Initially a bias is applied to the semiconductor in an amount of at least 50 volts beyond the working voltage which is defined as the difference of voltage across the semiconductor-solution interface. Growth of an oxide layer is continued for a time period sufficient to yield an oxide film across the entire surface of the semiconductor. Growth typically occurs ata rate ranging from 10-30 Angstroms per volt for the group III-V semiconductors. The thickness of the film grown in this stage of the processing should range from 500-3000 Angstroms, a 1000 Angstroms thick layer being typical. The anodization step results in the cleansing of the surface of the semiconductor and the delineation of a uniform surface. Following, the anodized structure is removed from the anodizing medium andimmersed in an aqueous solution of a base having a pH of the order of 8-13.5. Etching is continued for a time period within the range of 30-120 seconds for the purpose of effecting the removal of the grown oxide film. Bases suitable for this purpose are the hydroxides of potassium, sodium, ammonium and the like. A general preference exists for ammonium hydroxide since it eliminates the possibility of alkali metal contamination on the semiconductor surface.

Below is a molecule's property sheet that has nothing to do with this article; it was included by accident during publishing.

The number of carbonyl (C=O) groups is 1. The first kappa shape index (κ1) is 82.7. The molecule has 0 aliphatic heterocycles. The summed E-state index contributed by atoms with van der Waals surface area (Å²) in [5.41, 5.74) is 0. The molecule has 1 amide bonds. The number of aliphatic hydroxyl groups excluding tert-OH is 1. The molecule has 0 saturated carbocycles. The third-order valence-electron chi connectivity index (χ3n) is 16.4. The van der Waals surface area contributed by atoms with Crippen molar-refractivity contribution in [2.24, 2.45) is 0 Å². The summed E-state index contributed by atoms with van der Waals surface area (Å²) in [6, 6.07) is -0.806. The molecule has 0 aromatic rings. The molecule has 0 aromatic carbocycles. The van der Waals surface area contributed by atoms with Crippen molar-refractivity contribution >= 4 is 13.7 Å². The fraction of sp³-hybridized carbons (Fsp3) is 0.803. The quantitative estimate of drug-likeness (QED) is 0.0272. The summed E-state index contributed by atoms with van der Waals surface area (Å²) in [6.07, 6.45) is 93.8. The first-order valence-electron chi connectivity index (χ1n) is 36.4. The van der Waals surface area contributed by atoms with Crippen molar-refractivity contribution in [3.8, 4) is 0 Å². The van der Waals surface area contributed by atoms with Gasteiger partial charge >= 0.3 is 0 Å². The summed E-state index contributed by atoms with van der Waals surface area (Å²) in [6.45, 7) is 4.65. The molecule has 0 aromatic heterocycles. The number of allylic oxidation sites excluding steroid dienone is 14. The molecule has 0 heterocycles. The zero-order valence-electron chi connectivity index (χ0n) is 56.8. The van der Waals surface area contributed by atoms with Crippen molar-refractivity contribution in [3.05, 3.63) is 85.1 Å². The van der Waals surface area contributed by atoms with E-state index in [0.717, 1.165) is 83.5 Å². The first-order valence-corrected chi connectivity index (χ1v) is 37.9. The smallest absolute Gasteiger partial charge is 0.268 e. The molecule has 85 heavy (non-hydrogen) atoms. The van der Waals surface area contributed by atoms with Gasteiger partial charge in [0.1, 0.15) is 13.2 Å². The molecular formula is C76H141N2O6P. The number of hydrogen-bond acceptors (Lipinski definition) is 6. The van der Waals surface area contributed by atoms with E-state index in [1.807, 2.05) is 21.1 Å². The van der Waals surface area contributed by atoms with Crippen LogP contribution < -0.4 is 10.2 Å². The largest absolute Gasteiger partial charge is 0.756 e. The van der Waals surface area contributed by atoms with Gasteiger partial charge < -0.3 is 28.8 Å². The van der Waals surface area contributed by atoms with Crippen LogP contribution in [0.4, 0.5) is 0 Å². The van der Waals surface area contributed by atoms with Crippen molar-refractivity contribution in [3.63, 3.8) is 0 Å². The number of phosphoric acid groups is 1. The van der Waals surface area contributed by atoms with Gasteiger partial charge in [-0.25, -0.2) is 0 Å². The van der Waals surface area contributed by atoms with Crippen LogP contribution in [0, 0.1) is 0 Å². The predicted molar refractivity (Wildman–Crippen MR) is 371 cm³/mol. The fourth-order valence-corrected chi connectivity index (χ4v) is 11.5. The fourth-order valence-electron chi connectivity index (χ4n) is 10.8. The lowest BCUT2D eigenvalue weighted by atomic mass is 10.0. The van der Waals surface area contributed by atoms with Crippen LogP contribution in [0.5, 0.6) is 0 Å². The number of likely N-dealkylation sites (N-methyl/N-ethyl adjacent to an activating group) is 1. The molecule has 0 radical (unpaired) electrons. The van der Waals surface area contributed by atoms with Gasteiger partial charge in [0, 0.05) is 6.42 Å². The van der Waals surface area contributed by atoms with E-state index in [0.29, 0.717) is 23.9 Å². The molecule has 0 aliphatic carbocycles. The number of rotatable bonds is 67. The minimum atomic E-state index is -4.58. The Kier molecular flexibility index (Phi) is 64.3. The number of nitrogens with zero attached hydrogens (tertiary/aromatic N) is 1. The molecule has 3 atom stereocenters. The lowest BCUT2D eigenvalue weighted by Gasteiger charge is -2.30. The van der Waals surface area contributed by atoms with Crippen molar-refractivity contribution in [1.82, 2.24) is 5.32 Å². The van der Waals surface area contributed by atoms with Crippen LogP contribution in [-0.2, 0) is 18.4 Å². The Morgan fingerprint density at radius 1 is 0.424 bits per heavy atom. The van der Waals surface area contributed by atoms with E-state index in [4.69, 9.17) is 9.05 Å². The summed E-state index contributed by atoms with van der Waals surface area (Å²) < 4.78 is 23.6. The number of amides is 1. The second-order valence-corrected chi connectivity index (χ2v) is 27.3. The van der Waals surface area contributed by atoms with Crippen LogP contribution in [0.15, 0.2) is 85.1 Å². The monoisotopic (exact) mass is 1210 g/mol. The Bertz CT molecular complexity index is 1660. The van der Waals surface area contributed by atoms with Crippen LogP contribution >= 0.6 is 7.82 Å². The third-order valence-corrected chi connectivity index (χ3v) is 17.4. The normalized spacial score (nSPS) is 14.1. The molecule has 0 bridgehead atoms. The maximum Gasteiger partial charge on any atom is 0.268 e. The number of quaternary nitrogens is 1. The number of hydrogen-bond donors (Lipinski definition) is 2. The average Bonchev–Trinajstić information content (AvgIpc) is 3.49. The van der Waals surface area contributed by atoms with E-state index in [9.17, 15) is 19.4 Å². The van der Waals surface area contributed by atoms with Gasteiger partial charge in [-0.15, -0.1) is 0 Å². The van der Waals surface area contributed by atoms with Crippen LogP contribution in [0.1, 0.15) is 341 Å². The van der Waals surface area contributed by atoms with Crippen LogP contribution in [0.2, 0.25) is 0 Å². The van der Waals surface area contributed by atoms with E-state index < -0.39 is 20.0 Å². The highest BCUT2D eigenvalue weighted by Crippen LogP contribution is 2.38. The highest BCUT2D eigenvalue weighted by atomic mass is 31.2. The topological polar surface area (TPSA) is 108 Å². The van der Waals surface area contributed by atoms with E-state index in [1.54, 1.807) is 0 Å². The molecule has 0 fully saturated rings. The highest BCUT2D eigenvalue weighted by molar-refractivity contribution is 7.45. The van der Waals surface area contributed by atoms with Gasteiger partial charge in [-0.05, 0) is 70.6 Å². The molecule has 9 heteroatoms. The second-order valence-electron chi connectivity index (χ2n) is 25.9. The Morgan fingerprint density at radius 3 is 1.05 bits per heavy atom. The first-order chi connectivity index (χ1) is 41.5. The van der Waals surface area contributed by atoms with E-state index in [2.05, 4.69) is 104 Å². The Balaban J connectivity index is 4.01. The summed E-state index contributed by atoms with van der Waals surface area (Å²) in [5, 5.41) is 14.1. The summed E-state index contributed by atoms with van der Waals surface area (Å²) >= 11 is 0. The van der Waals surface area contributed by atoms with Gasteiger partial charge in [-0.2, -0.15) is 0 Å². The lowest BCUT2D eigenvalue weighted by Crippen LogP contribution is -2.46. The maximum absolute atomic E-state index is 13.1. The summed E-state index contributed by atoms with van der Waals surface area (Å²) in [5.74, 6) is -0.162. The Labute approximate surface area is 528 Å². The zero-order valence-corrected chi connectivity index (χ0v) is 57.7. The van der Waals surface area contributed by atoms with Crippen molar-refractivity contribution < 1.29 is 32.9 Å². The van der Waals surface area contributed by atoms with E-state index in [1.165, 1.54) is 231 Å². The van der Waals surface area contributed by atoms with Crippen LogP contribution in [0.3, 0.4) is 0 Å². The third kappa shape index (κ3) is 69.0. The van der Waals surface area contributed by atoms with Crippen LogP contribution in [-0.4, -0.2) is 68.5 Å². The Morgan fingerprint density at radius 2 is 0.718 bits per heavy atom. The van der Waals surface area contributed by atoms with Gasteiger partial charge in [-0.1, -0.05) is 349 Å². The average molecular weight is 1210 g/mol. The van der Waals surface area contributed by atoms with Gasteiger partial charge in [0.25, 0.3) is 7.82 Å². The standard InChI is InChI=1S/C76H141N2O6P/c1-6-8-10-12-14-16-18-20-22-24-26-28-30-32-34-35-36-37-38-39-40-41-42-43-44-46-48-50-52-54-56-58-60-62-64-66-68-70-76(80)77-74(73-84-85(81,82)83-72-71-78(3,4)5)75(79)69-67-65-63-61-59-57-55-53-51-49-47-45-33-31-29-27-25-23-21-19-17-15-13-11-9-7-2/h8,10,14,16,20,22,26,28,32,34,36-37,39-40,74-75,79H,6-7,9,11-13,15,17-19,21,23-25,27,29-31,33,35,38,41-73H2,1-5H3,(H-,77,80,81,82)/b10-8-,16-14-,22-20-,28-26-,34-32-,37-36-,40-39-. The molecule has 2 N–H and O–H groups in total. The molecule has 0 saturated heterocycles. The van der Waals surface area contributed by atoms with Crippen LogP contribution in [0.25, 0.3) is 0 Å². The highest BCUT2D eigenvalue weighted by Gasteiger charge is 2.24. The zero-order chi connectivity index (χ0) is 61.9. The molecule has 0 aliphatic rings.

Next, the compound semiconductor is removed from the etching bath and returned to the anodization system. Then, anodization is again effected atan anodization voltage of approximately 5-10 volts (the working voltage) for a time period sufficient to yield an oxide layer of the order of 100-200 Angstroms in thickness. Finally, stripping of the oxide is again effected in the aqueous solution of ammonium hydroxide, immersion being continued for a time period sufficient to remove only the grown oxide and not to effect etching of the substrate, typically from 5-10 seconds. The resultant surface is found to be essentially stoichiometric in that the ratio of compound III to compound V elements is approximately 1:1. Additionally, carbon contamination is found to be negligible in the treated surface.